The Seychelles' international airport will resume commercial operations next week and according to health authorities will allow only visitors travelling on private jets and chartered flights going to other island resorts.
Public Health Commissioner Jude Gedeon told a press conference that before visitors are allowed in the country the establishments where they will be staying have to satisfy criteria and guidelines put in place by the health and tourism department.
"The visitors will not be allowed to leave their resorts. Furthermore, it will be necessary for them to do a COVID test 48 hours before taking a flight to Seychelles. There would be a rapid test system in place at the airport as well that would allow the visitors to be tested again before commuting to their resorts. The commuting to their resorts will also be in a controlled manner," he said.
Most commercial flights are not expected to resume until July or August.
He added that the health authorities have "talked to hoteliers on how to prepare themselves to adjust with this new normal."
The Public Health Commissioner stressed that any Seychellois coming from a place where there is still active transmission would be advised to wait a little bit longer for things to get better in their country before travelling.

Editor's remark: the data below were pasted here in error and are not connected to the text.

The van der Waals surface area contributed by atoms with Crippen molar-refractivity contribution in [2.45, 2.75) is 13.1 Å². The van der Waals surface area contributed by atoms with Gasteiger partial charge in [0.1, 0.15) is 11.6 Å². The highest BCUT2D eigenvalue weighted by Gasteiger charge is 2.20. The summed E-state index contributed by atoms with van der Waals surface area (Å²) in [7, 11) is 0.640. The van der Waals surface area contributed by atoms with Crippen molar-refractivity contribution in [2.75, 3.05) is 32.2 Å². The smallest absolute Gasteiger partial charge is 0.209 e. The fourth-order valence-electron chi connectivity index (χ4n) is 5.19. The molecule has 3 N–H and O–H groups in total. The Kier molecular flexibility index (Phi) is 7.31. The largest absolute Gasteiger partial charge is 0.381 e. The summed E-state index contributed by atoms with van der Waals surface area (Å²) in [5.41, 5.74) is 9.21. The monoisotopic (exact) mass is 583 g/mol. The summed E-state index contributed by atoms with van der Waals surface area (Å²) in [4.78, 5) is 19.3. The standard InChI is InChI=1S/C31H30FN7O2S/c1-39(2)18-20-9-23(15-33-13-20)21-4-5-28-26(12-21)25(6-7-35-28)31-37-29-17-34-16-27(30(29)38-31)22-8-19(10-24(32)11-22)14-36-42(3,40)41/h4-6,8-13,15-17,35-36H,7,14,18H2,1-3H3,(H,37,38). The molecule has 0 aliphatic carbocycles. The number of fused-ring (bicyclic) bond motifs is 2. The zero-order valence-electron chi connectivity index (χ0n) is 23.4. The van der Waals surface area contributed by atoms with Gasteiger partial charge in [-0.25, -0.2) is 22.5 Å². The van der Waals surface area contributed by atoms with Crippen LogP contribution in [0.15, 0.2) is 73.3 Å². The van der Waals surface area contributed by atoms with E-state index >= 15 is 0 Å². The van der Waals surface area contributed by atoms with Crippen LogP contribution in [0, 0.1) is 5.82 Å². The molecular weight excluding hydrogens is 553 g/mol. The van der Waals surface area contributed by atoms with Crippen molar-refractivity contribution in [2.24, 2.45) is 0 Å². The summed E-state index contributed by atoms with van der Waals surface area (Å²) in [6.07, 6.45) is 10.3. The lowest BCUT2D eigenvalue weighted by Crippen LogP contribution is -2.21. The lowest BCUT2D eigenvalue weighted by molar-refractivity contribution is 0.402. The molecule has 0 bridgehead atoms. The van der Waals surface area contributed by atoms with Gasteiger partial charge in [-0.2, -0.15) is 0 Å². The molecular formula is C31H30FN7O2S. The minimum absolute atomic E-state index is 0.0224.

Seychelles, a group of 115 islands in the western Indian Ocean, is free of COVID-19 as all 11 patients who once tested positive have fully recovered.
"We have conducted a lot of tests on people including the health workers and we have not detected any new positive cases. All 11 patients who were infected with the virus have been cured and have all gone home," he said.
However, there are still 90 people in quarantine and the chief executive of the Health Care Agency, Danny Louange, said that out of this 80 are at the Berjaya Beau Vallon Bay quarantine centre.
"The remaining 10 are at the isolation centre at Ile Perseverance. The reason for this is that those are patients who have had an operation and cannot use the stairs," said Louange.
Louange said that all Seychellois patients who were on overseas treatment and stranded in India and Sri Lanka, were flown home on Saturday. Tests conducted on them have been negative but the patients are being quarantined for 14 days.
Meanwhile, as part of prevention efforts at the airport, the Seychelles Civil Aviation Authority (SCAA) has installed cameras that take one second to detect high temperatures at one metre away.
Two have already been installed inside the international arrival lounge, one is to be placed at the transit lounge and another will be mounted inside the VIP lounge.
The authority's chief executive, Garry Albert, said that the purchase of such vital equipment is part of the airport's strategy in line with the public health guidelines to maintain high alert at all times during the Covid-19 pandemic.
Albert said that "remaining vigilant at the most popular and critical gateway in our country has always been vital, as we cannot compromise the safety of the travelling public, and the health of our nation."